One reason this gambit has a nervy side is that Postrel isn't using designer toilet-bowl brushes to send up ridiculous excess. While you wish the $400 gold-plated version gave her pause, she's trying to bring her readers around to recognizing the contrasting absurdity of thinking we're more virtuous if our brush stays spartan, ugly, and generally unlovable. In this case, her claim that aesthetic pleasure is the only conceivable motive—because prestige can't be involved, she says—is fairly shaky, since every hausfrau and most hausherrs know that bathrooms are the acid test of gentility. Yet she's right that there's no reason to keep toilet-bowl brushes unattractive, and so long as we need 'em, why shouldn't Graves design them? He's making himself of use to the public—a good thing for an architect to do, even if Frank Gehry will go to his grave believing otherwise.

On a cultural level, Postrel's larger contention is that today's let-a-hundred-flowers-bloom proliferation of aesthetic options is liberating, not debauching. As she sees it, consumers' pleasure in those options, besides being valid in its own right, involves meaningful self-expression. It's no longer about keeping up with the Joneses, if indeed it ever was, but about declaring either independence from or tribal kinship with them.

The book's best chapter, "Meaningful Looks," elucidates the workings of what Postrel calls (I'm assuming it's her coinage) "aesthetic identity," putting a name to human construction projects you can't walk a city block without encountering a dozen examples of—and may well be busy at yourself. Because the values and affinities asserted by everything from wearing dreadlocks to buying green iMacs are now subjective, rather than hierarchically imposed, she's excited by people's freedom to make their outer lives describe their inner ones—to, in one of her favorite formulas, turn "I like that" into "I'm like that."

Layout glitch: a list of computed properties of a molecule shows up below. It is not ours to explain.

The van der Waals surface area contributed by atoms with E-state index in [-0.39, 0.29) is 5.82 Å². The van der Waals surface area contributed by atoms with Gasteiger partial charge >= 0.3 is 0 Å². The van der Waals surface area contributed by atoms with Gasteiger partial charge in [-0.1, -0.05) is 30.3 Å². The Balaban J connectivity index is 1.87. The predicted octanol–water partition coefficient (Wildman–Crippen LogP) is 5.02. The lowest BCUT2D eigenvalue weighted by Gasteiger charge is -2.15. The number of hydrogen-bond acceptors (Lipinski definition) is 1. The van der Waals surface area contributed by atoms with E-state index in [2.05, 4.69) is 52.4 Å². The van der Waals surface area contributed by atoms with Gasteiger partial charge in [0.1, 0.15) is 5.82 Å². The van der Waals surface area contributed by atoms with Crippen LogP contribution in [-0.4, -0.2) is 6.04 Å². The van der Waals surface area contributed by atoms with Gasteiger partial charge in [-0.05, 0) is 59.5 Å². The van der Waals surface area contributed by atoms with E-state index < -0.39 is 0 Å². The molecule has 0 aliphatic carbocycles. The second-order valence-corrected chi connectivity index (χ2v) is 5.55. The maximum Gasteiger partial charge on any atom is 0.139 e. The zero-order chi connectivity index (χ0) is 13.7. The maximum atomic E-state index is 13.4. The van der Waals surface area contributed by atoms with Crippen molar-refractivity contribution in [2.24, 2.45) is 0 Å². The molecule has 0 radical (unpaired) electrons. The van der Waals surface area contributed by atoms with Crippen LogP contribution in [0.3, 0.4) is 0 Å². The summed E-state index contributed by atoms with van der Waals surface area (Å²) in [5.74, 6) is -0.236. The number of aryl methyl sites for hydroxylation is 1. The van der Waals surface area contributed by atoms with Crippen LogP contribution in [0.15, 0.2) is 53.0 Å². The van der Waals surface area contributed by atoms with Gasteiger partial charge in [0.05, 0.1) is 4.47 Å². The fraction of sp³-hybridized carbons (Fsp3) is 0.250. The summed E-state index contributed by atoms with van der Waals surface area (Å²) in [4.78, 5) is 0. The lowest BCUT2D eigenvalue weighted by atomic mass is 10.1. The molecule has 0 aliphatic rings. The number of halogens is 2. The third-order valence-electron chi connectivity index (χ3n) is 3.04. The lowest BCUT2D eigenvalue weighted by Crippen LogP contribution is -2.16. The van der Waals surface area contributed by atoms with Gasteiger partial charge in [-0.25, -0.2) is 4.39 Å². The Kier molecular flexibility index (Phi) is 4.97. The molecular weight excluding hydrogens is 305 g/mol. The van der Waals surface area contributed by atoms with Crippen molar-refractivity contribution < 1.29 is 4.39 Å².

This, of course, is exactly the transference—identity defined through material correlatives—that consumer-society critics deplore. Yet they're often impressed when folk societies make every bauble a complex emblem of identity. If the purpose is similar, which it is, and we don't live on the banks of the Amazon, finding something pernicious in people's buying their emblems from Target instead of hacking them from trees is sheer humbug. Postrel's most moving example of how much these accoutrements can matter to people is Charles Paul Freund's account of the Soviet Union's stilyagi, or "style hunters"—Stalin-era kids so desperate to mimic American culture that they chewed paraffin wax when they couldn't get gum and, Scarlett O'Hara-style, cut up curtains to make gaudy ties. The stilyagi would never have improvised this stuff if they could have bought it; do they get more moral credit because they had to resort to a folk version?

Presented by

Tom Carson writes the Screen column for Esquire and is the author of the novel Gilligan's Wake.